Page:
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realclearworld

Reports from Cuba: ‘The Lives of Others’ Cuban Version

By Lilianne Ruiz in Translating Cuba:

“The Lives of Others” Cuban Version

http://www.translatingcuba.com/images/miscposts/1373144016_agente-Camilo-seguido-de-otro-agente-en-plena-faena-300x224.jpg

Note: This and other photos in this post are of State Security agents.

HAVANA, Cuba, June 2013, Lilianne Ruiz, www.cubanet.org — On every street in Cuba there are so-called “revolutionary vigilantes,” people who work independently for the Committees for the Defense of the Revolution (CDR). They meet periodically with an official from the State Security to inform and report on everything that is happening. But it is not a state governed by the rule of law that protects this complex apparatus of  surveillance and repression. State security in Cuba is a political policy meant to prevent political diversity and to guarantee the stability of the country’s sole political party.

As in the 2006 German film The Lives of Others, which had worldwide impact due to the historical period it portrayed, this secret agency relies on auxiliary divisions which are provided with the technical means “to be able to operate in a personalized way and to maintain effective control,” says Raúl Borges Álvarez, who until 1989 served as a counter-intelligence official.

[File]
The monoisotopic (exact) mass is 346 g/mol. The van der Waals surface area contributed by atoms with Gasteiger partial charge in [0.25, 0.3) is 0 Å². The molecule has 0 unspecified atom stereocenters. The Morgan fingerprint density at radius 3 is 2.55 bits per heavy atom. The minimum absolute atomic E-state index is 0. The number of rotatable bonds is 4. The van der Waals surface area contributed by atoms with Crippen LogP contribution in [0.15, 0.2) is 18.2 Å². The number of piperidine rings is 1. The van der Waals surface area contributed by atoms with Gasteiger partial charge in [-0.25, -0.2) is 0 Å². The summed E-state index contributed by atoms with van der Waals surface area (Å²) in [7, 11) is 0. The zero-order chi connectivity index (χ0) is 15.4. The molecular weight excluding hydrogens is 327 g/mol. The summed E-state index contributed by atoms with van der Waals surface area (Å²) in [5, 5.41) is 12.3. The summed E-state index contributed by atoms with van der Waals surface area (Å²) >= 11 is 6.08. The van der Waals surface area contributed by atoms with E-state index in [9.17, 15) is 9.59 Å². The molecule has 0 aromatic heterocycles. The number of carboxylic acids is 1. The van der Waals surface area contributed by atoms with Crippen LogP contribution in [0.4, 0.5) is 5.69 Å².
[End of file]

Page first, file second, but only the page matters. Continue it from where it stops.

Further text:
“Sometimes there are people they cannot penetrate with an agent so they are controlled through technical means. Up until 1989 there were more than thirty departments in the General Counter-Intelligence Agency. One of those departments was the 21st, which is in charge of dealing with counter-revolution.”

As a result of the imprisonment of his son, Ernesto Borges Pérez, on political charges, Raúl Borges Álvarez got involved in protest activities, which gradually led him to become part of the island’s political opposition.

He reports that there is a department of visual surveillance, which in Cuba is referred to as K/J. It is involved in following individuals either by trailing them physically or through the the use of surveillance cameras, which are placed at nearby locations to monitor those who enter or leave a building, often an individual’s residence.

“They can even monitor private activities in order to blackmail someone with information about which he might be embarrassed,” adds the former agent.

Surveillance of correspondence such as mail sent to dissidents, also known as K/C, is handled by employees at 100th Street and Boyeros Avenue. This surveillance center is referred to as International because information from all over the world, as well as from inside the country, is reviewed here. The name of the “person of operative interest” is part of a list and the official to whom “the case” has been assigned is informed of the content of the correspondence, according to Borges Álvarez. “Later, copies are made of these letters and it is decided afterwards whether or not to send them on to the addressee.”

Telephone surveillance, or K/T, is carried out twenty-four hours a day. There they are analyzing everything that happens, and transmitting it. When it is communicated to the operative official “who attends the dissident” depends on how interesting the conversation is.